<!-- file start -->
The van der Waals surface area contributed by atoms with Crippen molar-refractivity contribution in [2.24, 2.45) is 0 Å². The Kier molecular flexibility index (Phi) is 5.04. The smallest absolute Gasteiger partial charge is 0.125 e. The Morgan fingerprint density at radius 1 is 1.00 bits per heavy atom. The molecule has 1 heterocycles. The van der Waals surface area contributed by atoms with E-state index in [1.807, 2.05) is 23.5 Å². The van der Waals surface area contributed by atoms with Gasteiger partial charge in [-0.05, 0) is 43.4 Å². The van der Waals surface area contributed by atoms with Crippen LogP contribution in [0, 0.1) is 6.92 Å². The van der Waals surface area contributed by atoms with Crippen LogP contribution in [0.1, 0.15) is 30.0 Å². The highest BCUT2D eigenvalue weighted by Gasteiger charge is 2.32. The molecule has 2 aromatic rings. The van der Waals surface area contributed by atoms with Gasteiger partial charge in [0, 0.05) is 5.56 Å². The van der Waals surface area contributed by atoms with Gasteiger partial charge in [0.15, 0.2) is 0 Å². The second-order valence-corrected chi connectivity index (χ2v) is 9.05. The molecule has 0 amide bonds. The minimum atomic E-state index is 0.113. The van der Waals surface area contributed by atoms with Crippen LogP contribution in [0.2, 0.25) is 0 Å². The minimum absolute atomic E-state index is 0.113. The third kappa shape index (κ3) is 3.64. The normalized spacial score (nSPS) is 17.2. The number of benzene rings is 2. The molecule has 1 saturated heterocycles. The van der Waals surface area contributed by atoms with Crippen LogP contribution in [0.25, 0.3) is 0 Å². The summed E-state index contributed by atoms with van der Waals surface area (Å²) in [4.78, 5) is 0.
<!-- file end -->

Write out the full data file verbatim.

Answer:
The van der Waals surface area contributed by atoms with Crippen molar-refractivity contribution in [2.24, 2.45) is 0 Å². The Kier molecular flexibility index (Phi) is 5.04. The smallest absolute Gasteiger partial charge is 0.125 e. The Morgan fingerprint density at radius 1 is 1.00 bits per heavy atom. The molecule has 1 heterocycles. The van der Waals surface area contributed by atoms with E-state index in [1.807, 2.05) is 23.5 Å². The van der Waals surface area contributed by atoms with Gasteiger partial charge in [-0.05, 0) is 43.4 Å². The van der Waals surface area contributed by atoms with Crippen LogP contribution in [0, 0.1) is 6.92 Å². The van der Waals surface area contributed by atoms with Crippen LogP contribution in [0.1, 0.15) is 30.0 Å². The highest BCUT2D eigenvalue weighted by Gasteiger charge is 2.32. The molecule has 2 aromatic rings. The van der Waals surface area contributed by atoms with Gasteiger partial charge in [0, 0.05) is 5.56 Å². The van der Waals surface area contributed by atoms with Gasteiger partial charge in [0.15, 0.2) is 0 Å². The second-order valence-corrected chi connectivity index (χ2v) is 9.05. The molecule has 0 amide bonds. The minimum atomic E-state index is 0.113. The van der Waals surface area contributed by atoms with Crippen LogP contribution in [0.2, 0.25) is 0 Å². The minimum absolute atomic E-state index is 0.113. The third kappa shape index (κ3) is 3.64. The normalized spacial score (nSPS) is 17.2. The number of benzene rings is 2. The molecule has 1 saturated heterocycles. The van der Waals surface area contributed by atoms with Crippen LogP contribution in [0.25, 0.3) is 0 Å². The summed E-state index contributed by atoms with van der Waals surface area (Å²) in [4.78, 5) is 0.